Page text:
We'd gotten a little casual about where we ate, with most meals at the butcher block island, its wood top sometimes kale or beet stained from dinner prep, and usually still damp from a quick wipe-down. I was craving some formality. Not the kind that dictates which side of the plate the fork goes — I admit I still get turned around on that one — but the kind of formality that comes from giving something its own special place. The way a dancer has the stage, a photograph has a frame, or a tree has its earth. The formality I craved was to give the food bound for our bellies its own place of honor.
So we have a new dining table in our home. Nothing fancy: three pieces of old Douglas Fir fixed together as a top and steel gas pipe legs. When I imagined how our new table might look and feel, it felt so significant, and yet it turned out so simple; a blank canvas, ready for the spirit we'd spill and drip and smear into its fibers. Before it came, it was almost like imagining a baby still in the womb.
Our table came from Chicago where a wood-working woman named Erin True sources old growth industrial wood from dilapidated structures in Wisconsin, Illinois and Michigan and turns them into furniture. I originally found Erin on Etsy and quickly struck up a correspondence with her when I wrote in saying I thought most dining tables were too wide and could she help. So together we designed just the right size.
Sixty inches long and just 30-inches wide, we can fit eight people around cozily, ten even if we squish two on each end. Most dining tables are at least 36-inches and often up to 45-inches wide. Do you feel connected to the person sitting across from you at such a distance? I don't. We wanted cozy. Erin also made matching benches, so we can squeeze in tight and children can fall asleep across grown-ups' laps.
The wood is old-growth Douglas fir from a corn crib (a place used to dry and store corn after harvest) in Forrest, Illinois. Erin tells me Forrest is a very small town: one restaurant and one stoplight. She also tells me that Douglas fir will last forever. The table she built for her own home is from wood from the same corn crib. Erin says that sitting down to the table for me is one of few places and times where there are no distractions. I believe the same, so long as our phones are off.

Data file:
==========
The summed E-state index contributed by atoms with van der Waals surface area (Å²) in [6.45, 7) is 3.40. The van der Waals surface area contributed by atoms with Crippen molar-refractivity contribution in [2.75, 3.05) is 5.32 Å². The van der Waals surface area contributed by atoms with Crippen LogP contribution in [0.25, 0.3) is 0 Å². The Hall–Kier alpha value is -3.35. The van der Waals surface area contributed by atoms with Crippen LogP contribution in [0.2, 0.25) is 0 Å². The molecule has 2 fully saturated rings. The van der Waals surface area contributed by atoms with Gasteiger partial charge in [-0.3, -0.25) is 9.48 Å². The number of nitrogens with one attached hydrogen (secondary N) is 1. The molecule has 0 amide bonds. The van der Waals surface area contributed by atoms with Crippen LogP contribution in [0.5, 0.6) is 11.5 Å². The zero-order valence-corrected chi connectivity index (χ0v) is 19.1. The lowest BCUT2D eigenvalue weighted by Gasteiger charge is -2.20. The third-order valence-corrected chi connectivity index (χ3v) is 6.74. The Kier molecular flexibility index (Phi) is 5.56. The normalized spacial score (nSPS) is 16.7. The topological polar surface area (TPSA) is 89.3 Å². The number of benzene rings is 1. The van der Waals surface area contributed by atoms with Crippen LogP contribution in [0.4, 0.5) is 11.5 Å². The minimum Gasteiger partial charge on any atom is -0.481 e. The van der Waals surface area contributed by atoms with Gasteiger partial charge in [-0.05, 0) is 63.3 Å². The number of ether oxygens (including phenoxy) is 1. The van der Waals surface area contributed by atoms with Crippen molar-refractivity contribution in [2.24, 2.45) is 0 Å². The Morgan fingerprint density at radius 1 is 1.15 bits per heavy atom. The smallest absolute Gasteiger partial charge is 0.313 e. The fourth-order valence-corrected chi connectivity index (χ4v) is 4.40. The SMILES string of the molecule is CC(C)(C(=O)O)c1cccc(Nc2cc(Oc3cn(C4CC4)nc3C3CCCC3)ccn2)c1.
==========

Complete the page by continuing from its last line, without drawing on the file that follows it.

A table is an altar to what we believe in. No matter where we buy our groceries or what kind of pans and appliances you use to cook them, what we put on our tables to feed ourselves is food we believe in. Our tables hold that nourishment. They hold not just the food we eat, but the warmth from the soft part of our forearms, maybe an elbow or two sometimes.
I remember the way my grandfather used to trace the figure eight on the table when he was explaining to me the way something works, and so his table held wisdom and stories from "the olden days." A table absorbs tears and makes a space for stories. People fall in love at tables, say prayers, hatch great plans, and solve the most difficult puzzles.
It feels so good to sit down at that table, significant in the thickness of wood but slight in its width on purpose so even a simple meal laid across it feels bountiful and so that people are closer to each other, warm and connected, formal only in the way table honors the meal, just as I wished. The meal above was mostly leftovers cobbled together for my daughter and her babysitter. She brought wilted flowers from her school's garden and we placed them in water for the table. There she shared lunch and stories from her day. One day she will remember this table. Maybe it will even be hers.
Why do you gather around your table? Is it to be nourished inside and out? Help me tell the stories of all our tables. What does your tabletop hold? How do you honor the food you believe in?
• Handmade dining tables, made to order from Urban Wood Goods. (Tell Erin I sent you!)
(Images: Sara Kate Gillingham-Ryan except Corn Crib from Flickr member mullica , licensed under Creative Commons)